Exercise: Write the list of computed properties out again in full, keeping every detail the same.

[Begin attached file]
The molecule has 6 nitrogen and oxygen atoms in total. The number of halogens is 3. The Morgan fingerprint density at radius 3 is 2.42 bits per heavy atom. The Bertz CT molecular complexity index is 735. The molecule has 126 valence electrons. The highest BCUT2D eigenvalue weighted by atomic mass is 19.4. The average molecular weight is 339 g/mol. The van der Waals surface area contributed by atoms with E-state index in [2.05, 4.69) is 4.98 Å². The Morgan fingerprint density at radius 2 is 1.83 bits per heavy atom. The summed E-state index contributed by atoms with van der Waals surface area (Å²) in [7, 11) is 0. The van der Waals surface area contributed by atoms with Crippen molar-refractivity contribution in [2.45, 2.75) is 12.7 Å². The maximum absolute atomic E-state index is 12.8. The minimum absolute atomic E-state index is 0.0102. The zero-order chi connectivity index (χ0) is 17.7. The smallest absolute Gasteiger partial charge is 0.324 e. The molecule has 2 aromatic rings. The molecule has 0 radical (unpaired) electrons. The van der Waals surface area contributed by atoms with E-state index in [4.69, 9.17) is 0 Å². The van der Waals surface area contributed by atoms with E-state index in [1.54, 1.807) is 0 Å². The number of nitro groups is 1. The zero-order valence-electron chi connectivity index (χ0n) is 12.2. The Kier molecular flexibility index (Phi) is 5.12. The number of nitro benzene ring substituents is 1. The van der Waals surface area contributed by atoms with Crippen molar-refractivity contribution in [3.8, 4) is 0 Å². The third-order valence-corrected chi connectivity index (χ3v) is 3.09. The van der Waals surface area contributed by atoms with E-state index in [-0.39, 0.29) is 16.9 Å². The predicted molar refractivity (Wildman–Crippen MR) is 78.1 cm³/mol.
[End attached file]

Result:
The molecule has 6 nitrogen and oxygen atoms in total. The number of halogens is 3. The Morgan fingerprint density at radius 3 is 2.42 bits per heavy atom. The Bertz CT molecular complexity index is 735. The molecule has 126 valence electrons. The highest BCUT2D eigenvalue weighted by atomic mass is 19.4. The average molecular weight is 339 g/mol. The van der Waals surface area contributed by atoms with E-state index in [2.05, 4.69) is 4.98 Å². The Morgan fingerprint density at radius 2 is 1.83 bits per heavy atom. The summed E-state index contributed by atoms with van der Waals surface area (Å²) in [7, 11) is 0. The van der Waals surface area contributed by atoms with Crippen molar-refractivity contribution in [2.45, 2.75) is 12.7 Å². The maximum absolute atomic E-state index is 12.8. The minimum absolute atomic E-state index is 0.0102. The zero-order chi connectivity index (χ0) is 17.7. The smallest absolute Gasteiger partial charge is 0.324 e. The molecule has 2 aromatic rings. The molecule has 0 radical (unpaired) electrons. The van der Waals surface area contributed by atoms with E-state index in [4.69, 9.17) is 0 Å². The van der Waals surface area contributed by atoms with E-state index in [1.54, 1.807) is 0 Å². The number of nitro groups is 1. The zero-order valence-electron chi connectivity index (χ0n) is 12.2. The Kier molecular flexibility index (Phi) is 5.12. The number of nitro benzene ring substituents is 1. The van der Waals surface area contributed by atoms with Crippen molar-refractivity contribution in [3.8, 4) is 0 Å². The third-order valence-corrected chi connectivity index (χ3v) is 3.09. The van der Waals surface area contributed by atoms with E-state index in [-0.39, 0.29) is 16.9 Å². The predicted molar refractivity (Wildman–Crippen MR) is 78.1 cm³/mol.